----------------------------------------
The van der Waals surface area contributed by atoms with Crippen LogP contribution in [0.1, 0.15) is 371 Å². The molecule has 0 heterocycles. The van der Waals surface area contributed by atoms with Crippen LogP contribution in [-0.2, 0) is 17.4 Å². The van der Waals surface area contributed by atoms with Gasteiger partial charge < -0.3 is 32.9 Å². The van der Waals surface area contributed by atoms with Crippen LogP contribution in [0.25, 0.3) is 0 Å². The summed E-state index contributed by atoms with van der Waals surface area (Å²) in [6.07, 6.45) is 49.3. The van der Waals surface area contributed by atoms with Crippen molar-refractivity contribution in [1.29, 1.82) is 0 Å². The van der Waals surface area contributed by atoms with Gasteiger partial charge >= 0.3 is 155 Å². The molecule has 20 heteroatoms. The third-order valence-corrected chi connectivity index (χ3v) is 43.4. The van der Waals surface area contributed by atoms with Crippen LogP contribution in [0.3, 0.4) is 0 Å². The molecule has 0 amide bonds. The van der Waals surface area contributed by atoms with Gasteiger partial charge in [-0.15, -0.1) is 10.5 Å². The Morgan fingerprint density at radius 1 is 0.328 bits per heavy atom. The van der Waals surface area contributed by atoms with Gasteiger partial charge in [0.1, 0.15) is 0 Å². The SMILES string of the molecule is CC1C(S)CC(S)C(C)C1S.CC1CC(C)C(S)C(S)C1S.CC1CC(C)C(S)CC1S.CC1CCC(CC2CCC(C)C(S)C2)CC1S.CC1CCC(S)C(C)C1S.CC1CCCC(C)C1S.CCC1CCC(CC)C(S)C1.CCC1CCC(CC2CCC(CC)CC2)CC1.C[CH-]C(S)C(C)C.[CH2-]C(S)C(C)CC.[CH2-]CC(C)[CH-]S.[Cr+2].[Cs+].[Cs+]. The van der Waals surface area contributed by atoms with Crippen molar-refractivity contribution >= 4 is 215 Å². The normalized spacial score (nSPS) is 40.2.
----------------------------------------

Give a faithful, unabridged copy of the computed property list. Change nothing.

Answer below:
The van der Waals surface area contributed by atoms with Crippen LogP contribution in [0.1, 0.15) is 371 Å². The molecule has 0 heterocycles. The van der Waals surface area contributed by atoms with Crippen LogP contribution in [-0.2, 0) is 17.4 Å². The van der Waals surface area contributed by atoms with Gasteiger partial charge < -0.3 is 32.9 Å². The van der Waals surface area contributed by atoms with Crippen LogP contribution in [0.25, 0.3) is 0 Å². The summed E-state index contributed by atoms with van der Waals surface area (Å²) in [6.07, 6.45) is 49.3. The van der Waals surface area contributed by atoms with Crippen molar-refractivity contribution in [1.29, 1.82) is 0 Å². The van der Waals surface area contributed by atoms with Gasteiger partial charge >= 0.3 is 155 Å². The molecule has 20 heteroatoms. The third-order valence-corrected chi connectivity index (χ3v) is 43.4. The van der Waals surface area contributed by atoms with Crippen LogP contribution in [0.3, 0.4) is 0 Å². The molecule has 0 amide bonds. The van der Waals surface area contributed by atoms with Gasteiger partial charge in [-0.15, -0.1) is 10.5 Å². The Morgan fingerprint density at radius 1 is 0.328 bits per heavy atom. The van der Waals surface area contributed by atoms with Gasteiger partial charge in [0.1, 0.15) is 0 Å². The SMILES string of the molecule is CC1C(S)CC(S)C(C)C1S.CC1CC(C)C(S)C(S)C1S.CC1CC(C)C(S)CC1S.CC1CCC(CC2CCC(C)C(S)C2)CC1S.CC1CCC(S)C(C)C1S.CC1CCCC(C)C1S.CCC1CCC(CC)C(S)C1.CCC1CCC(CC2CCC(CC)CC2)CC1.C[CH-]C(S)C(C)C.[CH2-]C(S)C(C)CC.[CH2-]CC(C)[CH-]S.[Cr+2].[Cs+].[Cs+]. The van der Waals surface area contributed by atoms with Crippen molar-refractivity contribution >= 4 is 215 Å². The normalized spacial score (nSPS) is 40.2.